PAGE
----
Franz Beckenbauer has been warned and fined by FIFA's independent ethics committee after failing to cooperate with an investigation into the bidding process for the 2018/2022 World Cups.
Beckenbauer, who won the World Cup as a player and a manager with West Germany, had been suspended during the disciplinary process before subsequently cooperating and has now been fined 7,000 Swiss francs [around £4,900] and warned.
A statement from the independent ethics committee read: "The adjudicatory chamber of the ethics committee chaired by Jack Kariko has imposed a sanction of a warning and fine on football official Franz Beckenbauer. The sanction comes into force immediately.
"The decision was made based on investigations carried out by the chief of investigation, Vanessa Allard, member of the investigatory chamber of the ethics committee.
"In the present case, Mr Beckenbauer failed to cooperate with an ethics committee investigation conducted by the then chairman of the investigatory chamber of the ethics committee regarding the 2018/2022 FIFA World Cup bids despite repeated requests for his assistance."
In 2010 FIFA awarded the 2018 World Cup to Russia and the 2022 tournament to Qatar.
The scandals which have emerged surrounding the awarding of the 2018/2022 World Cups have engulfed FIFA.
Football's world governing body has been swamped in allegations of corruption. FIFA's long-time president Sepp Blatter is contesting an eight-year ban and appeared before an appeals committee this week.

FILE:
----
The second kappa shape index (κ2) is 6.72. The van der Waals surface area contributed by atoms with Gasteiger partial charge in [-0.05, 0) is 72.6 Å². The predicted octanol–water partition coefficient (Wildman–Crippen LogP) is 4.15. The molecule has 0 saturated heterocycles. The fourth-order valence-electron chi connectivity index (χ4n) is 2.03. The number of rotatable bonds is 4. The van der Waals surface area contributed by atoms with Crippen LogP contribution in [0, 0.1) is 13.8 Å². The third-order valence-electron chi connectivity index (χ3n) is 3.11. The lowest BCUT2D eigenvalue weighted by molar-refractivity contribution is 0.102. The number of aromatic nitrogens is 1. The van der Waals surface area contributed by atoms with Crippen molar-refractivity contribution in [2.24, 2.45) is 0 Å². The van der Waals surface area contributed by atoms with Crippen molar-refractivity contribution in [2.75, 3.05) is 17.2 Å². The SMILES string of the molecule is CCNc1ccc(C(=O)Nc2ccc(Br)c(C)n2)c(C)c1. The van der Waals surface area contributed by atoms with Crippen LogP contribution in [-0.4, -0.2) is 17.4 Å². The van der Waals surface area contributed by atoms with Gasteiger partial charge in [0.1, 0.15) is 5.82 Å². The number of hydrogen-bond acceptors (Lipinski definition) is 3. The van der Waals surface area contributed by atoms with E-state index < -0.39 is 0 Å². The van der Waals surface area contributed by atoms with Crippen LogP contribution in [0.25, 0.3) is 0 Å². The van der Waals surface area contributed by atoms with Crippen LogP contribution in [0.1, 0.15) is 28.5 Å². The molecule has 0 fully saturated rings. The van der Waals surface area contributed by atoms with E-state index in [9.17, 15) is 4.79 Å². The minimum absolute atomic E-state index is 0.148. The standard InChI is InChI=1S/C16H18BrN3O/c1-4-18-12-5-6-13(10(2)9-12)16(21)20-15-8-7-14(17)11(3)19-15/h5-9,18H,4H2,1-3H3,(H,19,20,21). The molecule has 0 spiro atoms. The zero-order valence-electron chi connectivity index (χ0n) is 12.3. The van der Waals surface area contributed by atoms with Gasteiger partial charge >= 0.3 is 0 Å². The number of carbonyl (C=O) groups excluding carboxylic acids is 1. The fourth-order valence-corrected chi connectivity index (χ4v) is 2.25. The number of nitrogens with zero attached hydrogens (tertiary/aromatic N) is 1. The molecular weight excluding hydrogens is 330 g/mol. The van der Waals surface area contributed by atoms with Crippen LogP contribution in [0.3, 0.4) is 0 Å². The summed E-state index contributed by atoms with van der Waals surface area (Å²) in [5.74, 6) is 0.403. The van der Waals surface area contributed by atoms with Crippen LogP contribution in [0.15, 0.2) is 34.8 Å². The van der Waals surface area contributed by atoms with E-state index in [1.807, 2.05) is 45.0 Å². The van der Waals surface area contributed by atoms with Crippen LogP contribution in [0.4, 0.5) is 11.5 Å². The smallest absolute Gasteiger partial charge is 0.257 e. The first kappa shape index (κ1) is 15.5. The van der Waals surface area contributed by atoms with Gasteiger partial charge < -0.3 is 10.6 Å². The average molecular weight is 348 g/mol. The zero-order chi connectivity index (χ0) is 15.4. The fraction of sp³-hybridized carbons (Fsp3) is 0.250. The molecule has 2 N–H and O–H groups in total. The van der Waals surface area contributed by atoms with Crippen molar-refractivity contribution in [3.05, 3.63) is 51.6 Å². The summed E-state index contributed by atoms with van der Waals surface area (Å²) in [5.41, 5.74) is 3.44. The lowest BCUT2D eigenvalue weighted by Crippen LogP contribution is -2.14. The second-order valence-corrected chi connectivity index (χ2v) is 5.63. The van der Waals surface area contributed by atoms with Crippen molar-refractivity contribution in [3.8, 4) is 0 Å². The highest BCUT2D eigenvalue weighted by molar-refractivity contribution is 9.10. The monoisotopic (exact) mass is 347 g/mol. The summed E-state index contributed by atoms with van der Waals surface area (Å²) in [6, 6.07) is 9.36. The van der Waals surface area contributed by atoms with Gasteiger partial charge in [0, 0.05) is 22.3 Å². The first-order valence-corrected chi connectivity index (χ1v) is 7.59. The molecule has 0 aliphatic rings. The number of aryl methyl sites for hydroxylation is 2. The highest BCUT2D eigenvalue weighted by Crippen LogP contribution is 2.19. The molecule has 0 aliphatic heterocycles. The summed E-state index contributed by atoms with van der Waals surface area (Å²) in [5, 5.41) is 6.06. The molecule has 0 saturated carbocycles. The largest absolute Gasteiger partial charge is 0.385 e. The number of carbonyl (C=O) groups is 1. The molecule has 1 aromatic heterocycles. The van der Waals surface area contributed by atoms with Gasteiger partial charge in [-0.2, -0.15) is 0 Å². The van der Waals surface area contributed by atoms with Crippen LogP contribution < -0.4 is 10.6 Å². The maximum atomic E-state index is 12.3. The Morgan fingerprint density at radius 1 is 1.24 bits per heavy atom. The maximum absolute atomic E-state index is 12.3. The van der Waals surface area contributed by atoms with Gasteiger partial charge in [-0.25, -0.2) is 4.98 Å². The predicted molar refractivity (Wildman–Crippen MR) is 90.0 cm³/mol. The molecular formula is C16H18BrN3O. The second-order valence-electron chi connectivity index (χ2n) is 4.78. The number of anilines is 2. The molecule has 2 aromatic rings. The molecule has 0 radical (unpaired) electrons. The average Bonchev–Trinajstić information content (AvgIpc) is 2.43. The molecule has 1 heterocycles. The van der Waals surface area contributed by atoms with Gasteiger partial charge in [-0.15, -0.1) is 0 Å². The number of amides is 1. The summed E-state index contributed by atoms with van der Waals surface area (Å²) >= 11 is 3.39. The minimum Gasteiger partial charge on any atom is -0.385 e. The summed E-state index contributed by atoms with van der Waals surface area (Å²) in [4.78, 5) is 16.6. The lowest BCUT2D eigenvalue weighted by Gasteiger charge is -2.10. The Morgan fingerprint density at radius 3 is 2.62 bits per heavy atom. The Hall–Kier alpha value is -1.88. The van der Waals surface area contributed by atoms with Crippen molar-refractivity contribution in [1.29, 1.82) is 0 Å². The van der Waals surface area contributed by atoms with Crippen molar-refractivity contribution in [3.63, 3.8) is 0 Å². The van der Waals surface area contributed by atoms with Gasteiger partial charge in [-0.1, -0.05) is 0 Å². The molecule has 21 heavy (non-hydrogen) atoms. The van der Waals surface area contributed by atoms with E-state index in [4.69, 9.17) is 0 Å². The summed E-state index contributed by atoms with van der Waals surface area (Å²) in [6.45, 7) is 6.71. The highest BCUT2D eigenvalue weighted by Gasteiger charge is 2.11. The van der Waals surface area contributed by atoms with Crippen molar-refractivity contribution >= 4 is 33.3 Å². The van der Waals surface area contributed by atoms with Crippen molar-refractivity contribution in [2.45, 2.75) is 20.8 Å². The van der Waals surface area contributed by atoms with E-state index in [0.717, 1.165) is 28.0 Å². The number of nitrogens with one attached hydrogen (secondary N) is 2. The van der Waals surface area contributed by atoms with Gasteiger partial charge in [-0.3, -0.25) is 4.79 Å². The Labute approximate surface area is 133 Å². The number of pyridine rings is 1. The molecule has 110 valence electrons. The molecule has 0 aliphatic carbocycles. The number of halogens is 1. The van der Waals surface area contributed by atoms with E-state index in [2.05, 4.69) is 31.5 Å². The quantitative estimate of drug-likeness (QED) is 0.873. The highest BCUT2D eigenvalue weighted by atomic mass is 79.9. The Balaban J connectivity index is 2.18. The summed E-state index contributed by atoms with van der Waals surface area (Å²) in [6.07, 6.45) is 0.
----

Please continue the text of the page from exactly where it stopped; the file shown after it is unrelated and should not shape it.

Next week FIFA is due to elect his successor in Zurich. Beckenbauer's sanction does not relate to the awarding of the 2006 tournament to Germany, which is also being investigated.
The 70-year-old was on the FIFA executive committee which awarded the 2018 and 2022 World Cups before leaving his role in 2011.
Beckenbauer was in June 2014 suspended for 90 days by FIFA for refusing to cooperate with Michael Garcia's report into the awarding of the tournaments.
Two weeks later the ban was lifted only for the investigation into his non-compliance to continue, reaching a conclusion on Wednesday.
The statement added: "Mr Beckenbauer thus did not behave in accordance with the general rules of conduct applicable to football officials in the context of the investigations, thereby violating article 13 of the FIFA Code of Ethics [FCE].
"In addition, the adjudicatory chamber found Mr Beckenbauer to have violated article 18 [Duty of disclosure, cooperation and reporting] and article 42 [General obligation to collaborate] of the FCE.
"The present case did not look into the matters related to the awarding of the 2006 FIFA World Cup to Germany."